The reality of publishing today means media sites must chase multiple sources of revenue. Technology, business and culture blog The Next Web (TNW) understands this inherently and has recently turned to e-commerce to ensure an income stream independent of its ad sales. Like Gawker and Refinery29 before it, TNW is working to make commerce an integral part of its business — while still remaining a publisher at its core.
The Amsterdam-based publication primarily focuses on the English-speaking market. The site has 710,000 unique users in the U.S. and U.K. on desktop according to comScore MMX in October 2014, but claims to have 1.7 million according to its internal figures. Three-quarters (76 percent) of its audience is male. With TNW Deals, it’s capitalizing on that audience’s hunger for e-learning products, apps, gadgets and drones.
TNW Deals sits as its own vertical within the wider TNW site, but posts about sale items are fed into the main blog itself. So, alongside stories such as Mozilla’s rumored move to bring Firefox to iOS, it runs deals for discounted software subscriptions like this premium password manager offer.
For many publishers, the e-commerce presents two major challenges: a need for high upfront investment coupled with a potential to distract from the publisher’s core competency — and, in the process, alienate readers. With the help of tech startup StackCommerce, which works with publishers to offer tailored deals, TNW receives a cut of the revenue for the sales it makes, while forgoing the headache of actually running an online shop.
Deals is TNW’s second attempt at running an e-commerce operation. Its Markets product included user-generated listings and involved sourcing most of the deals itself. While Markets had high staff costs, TNW Deals is a much learner operation. StackCommerce picks up most of the product discovery, billing, shipping, order fulfilment and customer service. TNW picks up the marketing of the offers with a team of two using email, social and posts on the site.
“With TNW Markets, we did everything ourselves. We had to stop that after a while because the overheads were so big. With the white label branded shop we do now, it takes a lot of work out of our hands,” said Juan Buis, TNW’s partnerships manager. “We source some but not all the deals ourselves, but it takes away a lot of the shipping, and other things that come with running a shop.”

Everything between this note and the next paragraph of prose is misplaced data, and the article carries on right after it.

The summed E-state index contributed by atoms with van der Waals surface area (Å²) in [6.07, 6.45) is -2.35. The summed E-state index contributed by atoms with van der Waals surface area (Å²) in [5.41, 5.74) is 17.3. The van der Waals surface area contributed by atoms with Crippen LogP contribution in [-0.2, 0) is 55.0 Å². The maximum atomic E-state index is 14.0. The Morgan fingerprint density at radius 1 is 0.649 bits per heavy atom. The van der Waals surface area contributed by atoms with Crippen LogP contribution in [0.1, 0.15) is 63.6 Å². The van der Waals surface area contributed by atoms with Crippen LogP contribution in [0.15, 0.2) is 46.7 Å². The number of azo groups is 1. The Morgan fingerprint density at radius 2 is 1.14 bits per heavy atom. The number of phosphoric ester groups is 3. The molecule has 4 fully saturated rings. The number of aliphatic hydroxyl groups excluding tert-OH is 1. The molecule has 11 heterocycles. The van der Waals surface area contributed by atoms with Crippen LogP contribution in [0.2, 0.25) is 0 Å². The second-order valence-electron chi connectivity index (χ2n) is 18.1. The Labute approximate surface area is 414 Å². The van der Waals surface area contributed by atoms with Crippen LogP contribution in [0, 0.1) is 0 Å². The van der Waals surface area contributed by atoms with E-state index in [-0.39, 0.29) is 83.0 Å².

Four months in, Deals is a fast-growing revenue stream for the publisher. On a $100 drone, TNW would typically take $15 of the sale. That said, Deals still accounts for less than 10 percent of the company’s total revenue.
Affiliate deals are common for tech sites — take Lifehacker UK’s top Black Friday deals piece which included several partner links. But TNW Deals goes a little deeper, giving its readers a permanent destination for niche tech products.Unlike other affiliate programs, all the repeat purchases are channeled back through their store. In standard affiliate models, the publisher only gets a share of the initial purchase.
It’s also able to use Deals to grow its audience, through the use of freebies. For example, TNW put an audiobook from author and lifestyle guru Timothy Ferriss up for free download. Users need to login, like or follow the next Web on Twitter or Facebook, and then share the item to redeem the offer. Casual Web visitors have then been converted into followers, TNW claims.
“It’s been amazing for us. Our TNW Deals newsletter is getting bigger every day, which makes it easier to market to returning customers and give them deals they can’t get elsewhere. The fact that we’ve got our own shop makes people come back and extends our customer lifetime,” said Buis.
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